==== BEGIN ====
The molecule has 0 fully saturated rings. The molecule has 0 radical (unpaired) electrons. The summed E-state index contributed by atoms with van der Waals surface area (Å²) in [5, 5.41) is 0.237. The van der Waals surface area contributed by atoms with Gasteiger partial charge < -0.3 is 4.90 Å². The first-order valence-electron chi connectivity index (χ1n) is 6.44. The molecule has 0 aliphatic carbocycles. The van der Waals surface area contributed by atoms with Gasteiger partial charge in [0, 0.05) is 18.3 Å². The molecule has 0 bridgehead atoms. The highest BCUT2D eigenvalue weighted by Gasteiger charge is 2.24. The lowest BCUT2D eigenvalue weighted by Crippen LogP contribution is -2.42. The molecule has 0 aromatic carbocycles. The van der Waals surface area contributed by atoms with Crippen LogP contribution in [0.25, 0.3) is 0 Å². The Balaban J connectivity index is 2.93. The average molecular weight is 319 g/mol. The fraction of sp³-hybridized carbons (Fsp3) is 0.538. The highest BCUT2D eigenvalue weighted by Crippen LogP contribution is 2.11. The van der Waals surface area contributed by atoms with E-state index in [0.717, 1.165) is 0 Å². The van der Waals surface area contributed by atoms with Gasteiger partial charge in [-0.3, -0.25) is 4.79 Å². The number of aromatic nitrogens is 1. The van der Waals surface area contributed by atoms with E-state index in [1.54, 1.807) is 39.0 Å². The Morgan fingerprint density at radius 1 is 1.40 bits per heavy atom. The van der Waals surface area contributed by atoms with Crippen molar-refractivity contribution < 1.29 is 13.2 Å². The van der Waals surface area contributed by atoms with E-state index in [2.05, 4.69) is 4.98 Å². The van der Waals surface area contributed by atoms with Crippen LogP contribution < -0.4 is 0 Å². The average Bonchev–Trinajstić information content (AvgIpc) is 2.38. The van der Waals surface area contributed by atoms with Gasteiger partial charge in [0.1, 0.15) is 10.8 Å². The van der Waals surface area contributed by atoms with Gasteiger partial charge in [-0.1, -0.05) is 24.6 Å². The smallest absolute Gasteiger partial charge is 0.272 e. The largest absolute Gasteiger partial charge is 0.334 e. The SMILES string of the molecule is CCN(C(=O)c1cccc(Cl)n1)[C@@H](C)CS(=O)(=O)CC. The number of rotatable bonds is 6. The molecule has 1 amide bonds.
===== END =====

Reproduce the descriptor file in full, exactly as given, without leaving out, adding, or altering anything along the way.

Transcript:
The molecule has 0 fully saturated rings. The molecule has 0 radical (unpaired) electrons. The summed E-state index contributed by atoms with van der Waals surface area (Å²) in [5, 5.41) is 0.237. The van der Waals surface area contributed by atoms with Gasteiger partial charge < -0.3 is 4.90 Å². The first-order valence-electron chi connectivity index (χ1n) is 6.44. The molecule has 0 aliphatic carbocycles. The van der Waals surface area contributed by atoms with Gasteiger partial charge in [0, 0.05) is 18.3 Å². The molecule has 0 bridgehead atoms. The highest BCUT2D eigenvalue weighted by Gasteiger charge is 2.24. The lowest BCUT2D eigenvalue weighted by Crippen LogP contribution is -2.42. The molecule has 0 aromatic carbocycles. The van der Waals surface area contributed by atoms with Crippen LogP contribution in [0.25, 0.3) is 0 Å². The Balaban J connectivity index is 2.93. The average molecular weight is 319 g/mol. The fraction of sp³-hybridized carbons (Fsp3) is 0.538. The highest BCUT2D eigenvalue weighted by Crippen LogP contribution is 2.11. The van der Waals surface area contributed by atoms with E-state index in [0.717, 1.165) is 0 Å². The van der Waals surface area contributed by atoms with Gasteiger partial charge in [-0.3, -0.25) is 4.79 Å². The number of aromatic nitrogens is 1. The van der Waals surface area contributed by atoms with E-state index in [1.54, 1.807) is 39.0 Å². The Morgan fingerprint density at radius 1 is 1.40 bits per heavy atom. The van der Waals surface area contributed by atoms with Crippen molar-refractivity contribution < 1.29 is 13.2 Å². The van der Waals surface area contributed by atoms with E-state index in [2.05, 4.69) is 4.98 Å². The van der Waals surface area contributed by atoms with Crippen LogP contribution < -0.4 is 0 Å². The average Bonchev–Trinajstić information content (AvgIpc) is 2.38. The van der Waals surface area contributed by atoms with Gasteiger partial charge in [0.1, 0.15) is 10.8 Å². The van der Waals surface area contributed by atoms with Gasteiger partial charge in [-0.1, -0.05) is 24.6 Å². The smallest absolute Gasteiger partial charge is 0.272 e. The largest absolute Gasteiger partial charge is 0.334 e. The SMILES string of the molecule is CCN(C(=O)c1cccc(Cl)n1)[C@@H](C)CS(=O)(=O)CC. The number of rotatable bonds is 6. The molecule has 1 amide bonds.